Skeletons in cupboard can rest in peace
A whisper from my Almighty Leak high in the executive structure of British diving has set ancient divers rotating in the Netherworld, and caused much wing-fluttering in the Great Decompression Chamber in the Sky.
My Great Leak was difficult to hear as he coughed through the black smoke already drifting through his windows, as the Battle of the Book began in the corridors of Telford's Quay, the most northern bunker of Beesac's high command.
His message was, however, clear: "They are going (cough) to publish (cough) a comprehensive history of (cough, cough) the BSAC," he said, before the line went dead.
But within minutes the lines to Beachcomber's eyrie in the west wing of Eaton Towers were jammed with the faint, if wandering, voices of members of the Ancient Order of Old Beesackians. Most of them claimed to have been the first members when the British Sub-Aqua Club was formed, so they said, in a London hotel way back in '53.
Most seemed angry, all were worried. What would this mighty tome-to-be say about those early days? Would old squabbles be revived?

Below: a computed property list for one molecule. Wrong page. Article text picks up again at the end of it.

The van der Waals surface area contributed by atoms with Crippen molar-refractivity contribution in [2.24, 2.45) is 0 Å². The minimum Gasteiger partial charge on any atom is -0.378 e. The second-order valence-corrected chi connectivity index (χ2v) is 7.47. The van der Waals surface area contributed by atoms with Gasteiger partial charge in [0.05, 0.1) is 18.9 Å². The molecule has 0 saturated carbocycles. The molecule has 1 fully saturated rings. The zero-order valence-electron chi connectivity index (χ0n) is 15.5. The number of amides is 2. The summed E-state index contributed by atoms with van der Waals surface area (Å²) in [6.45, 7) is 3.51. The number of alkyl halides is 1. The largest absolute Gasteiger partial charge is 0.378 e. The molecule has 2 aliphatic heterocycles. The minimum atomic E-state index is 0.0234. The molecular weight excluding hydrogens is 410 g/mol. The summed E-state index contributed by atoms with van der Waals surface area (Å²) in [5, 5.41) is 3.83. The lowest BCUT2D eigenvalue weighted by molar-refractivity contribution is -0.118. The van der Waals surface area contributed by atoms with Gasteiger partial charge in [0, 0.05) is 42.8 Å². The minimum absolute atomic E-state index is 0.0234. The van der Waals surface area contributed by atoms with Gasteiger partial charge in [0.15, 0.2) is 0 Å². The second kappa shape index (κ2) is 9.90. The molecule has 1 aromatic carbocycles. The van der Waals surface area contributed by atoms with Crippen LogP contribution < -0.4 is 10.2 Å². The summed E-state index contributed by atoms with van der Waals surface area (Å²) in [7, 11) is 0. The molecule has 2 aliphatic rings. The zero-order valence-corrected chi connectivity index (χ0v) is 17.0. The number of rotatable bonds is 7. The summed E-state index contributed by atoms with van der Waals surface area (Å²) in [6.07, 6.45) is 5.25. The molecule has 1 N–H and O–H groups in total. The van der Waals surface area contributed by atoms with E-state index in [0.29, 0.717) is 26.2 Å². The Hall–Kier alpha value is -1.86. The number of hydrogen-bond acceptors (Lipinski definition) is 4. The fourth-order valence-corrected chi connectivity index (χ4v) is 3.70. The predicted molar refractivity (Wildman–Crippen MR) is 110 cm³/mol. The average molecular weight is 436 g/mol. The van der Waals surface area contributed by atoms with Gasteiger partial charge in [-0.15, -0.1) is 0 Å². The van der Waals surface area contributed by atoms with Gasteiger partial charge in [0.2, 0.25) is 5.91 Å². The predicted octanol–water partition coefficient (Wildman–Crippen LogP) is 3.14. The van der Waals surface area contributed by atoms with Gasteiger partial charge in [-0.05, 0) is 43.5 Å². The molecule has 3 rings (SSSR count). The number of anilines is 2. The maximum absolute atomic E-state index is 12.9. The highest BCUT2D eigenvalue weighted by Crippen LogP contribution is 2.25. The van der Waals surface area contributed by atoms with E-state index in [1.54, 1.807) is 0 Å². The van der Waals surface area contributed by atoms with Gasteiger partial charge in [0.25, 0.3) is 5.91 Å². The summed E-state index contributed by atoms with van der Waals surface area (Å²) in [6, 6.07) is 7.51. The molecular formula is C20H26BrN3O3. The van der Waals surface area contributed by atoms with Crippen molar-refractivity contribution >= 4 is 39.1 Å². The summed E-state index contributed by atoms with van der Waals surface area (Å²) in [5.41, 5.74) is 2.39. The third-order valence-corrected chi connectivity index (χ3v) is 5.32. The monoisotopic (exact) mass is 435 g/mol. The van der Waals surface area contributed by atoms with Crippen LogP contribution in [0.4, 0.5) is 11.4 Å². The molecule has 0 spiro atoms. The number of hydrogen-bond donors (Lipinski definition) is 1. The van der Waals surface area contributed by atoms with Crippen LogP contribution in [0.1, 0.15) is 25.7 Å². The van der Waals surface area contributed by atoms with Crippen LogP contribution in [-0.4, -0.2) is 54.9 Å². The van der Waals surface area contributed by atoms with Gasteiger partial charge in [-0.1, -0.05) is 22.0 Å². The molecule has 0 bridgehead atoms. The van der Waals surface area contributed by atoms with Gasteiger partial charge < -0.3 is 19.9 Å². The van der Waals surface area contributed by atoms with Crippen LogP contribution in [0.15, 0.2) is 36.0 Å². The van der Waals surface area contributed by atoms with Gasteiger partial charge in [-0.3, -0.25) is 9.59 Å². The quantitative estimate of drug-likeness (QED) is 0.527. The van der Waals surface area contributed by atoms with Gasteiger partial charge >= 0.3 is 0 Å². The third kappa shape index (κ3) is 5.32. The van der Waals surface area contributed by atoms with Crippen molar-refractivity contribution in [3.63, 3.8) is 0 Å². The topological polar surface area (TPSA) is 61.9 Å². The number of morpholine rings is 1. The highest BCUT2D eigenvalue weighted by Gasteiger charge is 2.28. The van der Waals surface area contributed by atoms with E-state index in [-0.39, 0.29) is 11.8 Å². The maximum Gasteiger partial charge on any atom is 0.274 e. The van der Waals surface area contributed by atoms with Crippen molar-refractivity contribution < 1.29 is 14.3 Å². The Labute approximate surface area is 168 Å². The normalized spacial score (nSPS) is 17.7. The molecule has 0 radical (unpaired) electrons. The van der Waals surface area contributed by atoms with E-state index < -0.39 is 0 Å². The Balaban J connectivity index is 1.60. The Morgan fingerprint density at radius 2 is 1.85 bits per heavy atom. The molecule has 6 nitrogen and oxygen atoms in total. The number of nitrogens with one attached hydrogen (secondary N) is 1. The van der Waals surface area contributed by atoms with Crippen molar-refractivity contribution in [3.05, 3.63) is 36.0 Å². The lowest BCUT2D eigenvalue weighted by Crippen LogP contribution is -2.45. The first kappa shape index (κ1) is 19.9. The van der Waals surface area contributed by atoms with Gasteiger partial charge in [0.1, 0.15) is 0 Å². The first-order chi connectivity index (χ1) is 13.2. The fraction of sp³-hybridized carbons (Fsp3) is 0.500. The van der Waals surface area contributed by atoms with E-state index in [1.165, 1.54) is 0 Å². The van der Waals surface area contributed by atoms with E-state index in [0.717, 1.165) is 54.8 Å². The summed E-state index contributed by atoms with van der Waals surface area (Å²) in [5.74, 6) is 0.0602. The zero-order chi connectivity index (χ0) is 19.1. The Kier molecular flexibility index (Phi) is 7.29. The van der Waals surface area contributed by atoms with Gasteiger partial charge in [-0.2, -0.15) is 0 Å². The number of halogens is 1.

Who really was the first member? Who sacked who and why? Who had stayed the nights after those liquid branch dinners? Did it matter if she was a non-member?
Their worries seemed to have little to do with BSAC's glorious part in the early days of diving, in fact little to do with diving at all. But now, thanks to officials leaking like sieves, I can offer some answers which might help them sleep at nights.
My Top-of-the-Heap Leak was correct as usual. It is true that "A History of the BSAC" is planned, but not by the club itself - by a publisher. The BSAC has not been asked to authorise such a book and, at executive level, knew nothing about the project. Nor apparently did it want to know.
Such a history has been mooted a number of times by the BSAC in the past. However, the project always faltered because of the difficulty of finding an author it felt could pick his way through the minefields of those early days without triggering wholesale desertions to the enemy.
Now the publisher, who presumably believes the chronicles of the BSAC to be a money-spinner, is said to have paid a "handsome advance" to an author who played a part in the early days of British diving.